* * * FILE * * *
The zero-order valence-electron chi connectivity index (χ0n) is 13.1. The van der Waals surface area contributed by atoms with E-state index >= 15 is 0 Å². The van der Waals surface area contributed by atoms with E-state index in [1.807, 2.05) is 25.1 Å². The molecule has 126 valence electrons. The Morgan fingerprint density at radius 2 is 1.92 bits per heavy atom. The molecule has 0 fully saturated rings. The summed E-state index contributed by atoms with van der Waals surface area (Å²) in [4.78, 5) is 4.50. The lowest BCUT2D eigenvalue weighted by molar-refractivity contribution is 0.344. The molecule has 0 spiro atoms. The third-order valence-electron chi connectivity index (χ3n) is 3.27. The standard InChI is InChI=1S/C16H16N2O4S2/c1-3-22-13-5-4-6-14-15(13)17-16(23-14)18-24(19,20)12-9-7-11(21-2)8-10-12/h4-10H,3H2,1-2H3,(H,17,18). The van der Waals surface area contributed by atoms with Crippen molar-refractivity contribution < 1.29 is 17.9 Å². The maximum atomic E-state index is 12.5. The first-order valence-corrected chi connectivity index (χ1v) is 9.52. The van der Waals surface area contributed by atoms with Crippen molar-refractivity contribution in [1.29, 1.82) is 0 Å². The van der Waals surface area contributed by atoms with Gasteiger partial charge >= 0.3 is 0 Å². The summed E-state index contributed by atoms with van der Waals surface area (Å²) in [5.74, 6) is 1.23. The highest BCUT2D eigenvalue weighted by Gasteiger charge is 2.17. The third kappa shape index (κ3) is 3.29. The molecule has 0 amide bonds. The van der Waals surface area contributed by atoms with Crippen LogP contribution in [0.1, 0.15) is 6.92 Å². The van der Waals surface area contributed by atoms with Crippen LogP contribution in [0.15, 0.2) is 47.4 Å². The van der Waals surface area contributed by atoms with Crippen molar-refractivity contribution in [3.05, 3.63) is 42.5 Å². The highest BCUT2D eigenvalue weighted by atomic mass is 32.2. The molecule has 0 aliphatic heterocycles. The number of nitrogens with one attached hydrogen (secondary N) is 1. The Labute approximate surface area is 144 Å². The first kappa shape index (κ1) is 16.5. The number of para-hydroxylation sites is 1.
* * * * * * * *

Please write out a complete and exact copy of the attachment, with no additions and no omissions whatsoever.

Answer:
The zero-order valence-electron chi connectivity index (χ0n) is 13.1. The van der Waals surface area contributed by atoms with E-state index >= 15 is 0 Å². The van der Waals surface area contributed by atoms with E-state index in [1.807, 2.05) is 25.1 Å². The molecule has 126 valence electrons. The Morgan fingerprint density at radius 2 is 1.92 bits per heavy atom. The molecule has 0 fully saturated rings. The summed E-state index contributed by atoms with van der Waals surface area (Å²) in [4.78, 5) is 4.50. The lowest BCUT2D eigenvalue weighted by molar-refractivity contribution is 0.344. The molecule has 0 spiro atoms. The third-order valence-electron chi connectivity index (χ3n) is 3.27. The standard InChI is InChI=1S/C16H16N2O4S2/c1-3-22-13-5-4-6-14-15(13)17-16(23-14)18-24(19,20)12-9-7-11(21-2)8-10-12/h4-10H,3H2,1-2H3,(H,17,18). The van der Waals surface area contributed by atoms with Crippen molar-refractivity contribution < 1.29 is 17.9 Å². The maximum atomic E-state index is 12.5. The first-order valence-corrected chi connectivity index (χ1v) is 9.52. The van der Waals surface area contributed by atoms with Crippen molar-refractivity contribution in [1.29, 1.82) is 0 Å². The van der Waals surface area contributed by atoms with Gasteiger partial charge >= 0.3 is 0 Å². The summed E-state index contributed by atoms with van der Waals surface area (Å²) in [5.74, 6) is 1.23. The highest BCUT2D eigenvalue weighted by Gasteiger charge is 2.17. The third kappa shape index (κ3) is 3.29. The molecule has 0 amide bonds. The van der Waals surface area contributed by atoms with Crippen LogP contribution in [0.1, 0.15) is 6.92 Å². The van der Waals surface area contributed by atoms with Crippen LogP contribution in [0.15, 0.2) is 47.4 Å². The van der Waals surface area contributed by atoms with Crippen molar-refractivity contribution in [3.05, 3.63) is 42.5 Å². The highest BCUT2D eigenvalue weighted by atomic mass is 32.2. The molecule has 0 aliphatic heterocycles. The number of nitrogens with one attached hydrogen (secondary N) is 1. The Labute approximate surface area is 144 Å². The first kappa shape index (κ1) is 16.5. The number of para-hydroxylation sites is 1.